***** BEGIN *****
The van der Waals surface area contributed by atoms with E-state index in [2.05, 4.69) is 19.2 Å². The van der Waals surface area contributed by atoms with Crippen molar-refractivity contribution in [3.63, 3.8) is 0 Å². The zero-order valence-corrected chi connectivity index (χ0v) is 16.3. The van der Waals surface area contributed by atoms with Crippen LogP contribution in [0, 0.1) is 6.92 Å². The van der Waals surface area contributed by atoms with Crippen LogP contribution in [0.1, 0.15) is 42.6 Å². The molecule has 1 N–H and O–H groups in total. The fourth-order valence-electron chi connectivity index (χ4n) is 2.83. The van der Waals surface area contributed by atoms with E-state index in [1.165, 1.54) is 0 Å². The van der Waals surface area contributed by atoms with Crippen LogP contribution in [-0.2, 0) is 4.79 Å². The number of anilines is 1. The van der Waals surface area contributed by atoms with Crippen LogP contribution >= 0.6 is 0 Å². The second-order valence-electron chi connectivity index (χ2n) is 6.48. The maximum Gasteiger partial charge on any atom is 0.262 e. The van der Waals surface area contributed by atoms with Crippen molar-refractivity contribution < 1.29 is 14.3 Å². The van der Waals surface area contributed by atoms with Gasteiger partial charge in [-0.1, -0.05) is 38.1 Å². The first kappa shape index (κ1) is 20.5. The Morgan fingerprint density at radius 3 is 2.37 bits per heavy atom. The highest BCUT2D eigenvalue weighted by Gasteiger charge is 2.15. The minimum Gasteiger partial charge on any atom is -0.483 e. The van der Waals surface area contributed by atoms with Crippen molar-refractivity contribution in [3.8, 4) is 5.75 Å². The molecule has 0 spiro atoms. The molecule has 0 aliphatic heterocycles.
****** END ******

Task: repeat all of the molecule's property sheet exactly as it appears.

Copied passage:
The van der Waals surface area contributed by atoms with E-state index in [2.05, 4.69) is 19.2 Å². The van der Waals surface area contributed by atoms with Crippen molar-refractivity contribution in [3.63, 3.8) is 0 Å². The zero-order valence-corrected chi connectivity index (χ0v) is 16.3. The van der Waals surface area contributed by atoms with Crippen LogP contribution in [0, 0.1) is 6.92 Å². The van der Waals surface area contributed by atoms with Crippen LogP contribution in [0.1, 0.15) is 42.6 Å². The molecule has 1 N–H and O–H groups in total. The fourth-order valence-electron chi connectivity index (χ4n) is 2.83. The van der Waals surface area contributed by atoms with E-state index in [1.165, 1.54) is 0 Å². The van der Waals surface area contributed by atoms with Crippen LogP contribution in [-0.2, 0) is 4.79 Å². The number of anilines is 1. The van der Waals surface area contributed by atoms with Crippen LogP contribution >= 0.6 is 0 Å². The second-order valence-electron chi connectivity index (χ2n) is 6.48. The maximum Gasteiger partial charge on any atom is 0.262 e. The van der Waals surface area contributed by atoms with Crippen molar-refractivity contribution < 1.29 is 14.3 Å². The van der Waals surface area contributed by atoms with Gasteiger partial charge in [-0.1, -0.05) is 38.1 Å². The first kappa shape index (κ1) is 20.5. The Morgan fingerprint density at radius 3 is 2.37 bits per heavy atom. The highest BCUT2D eigenvalue weighted by Gasteiger charge is 2.15. The minimum Gasteiger partial charge on any atom is -0.483 e. The van der Waals surface area contributed by atoms with Crippen molar-refractivity contribution in [3.8, 4) is 5.75 Å². The molecule has 0 spiro atoms. The molecule has 0 aliphatic heterocycles.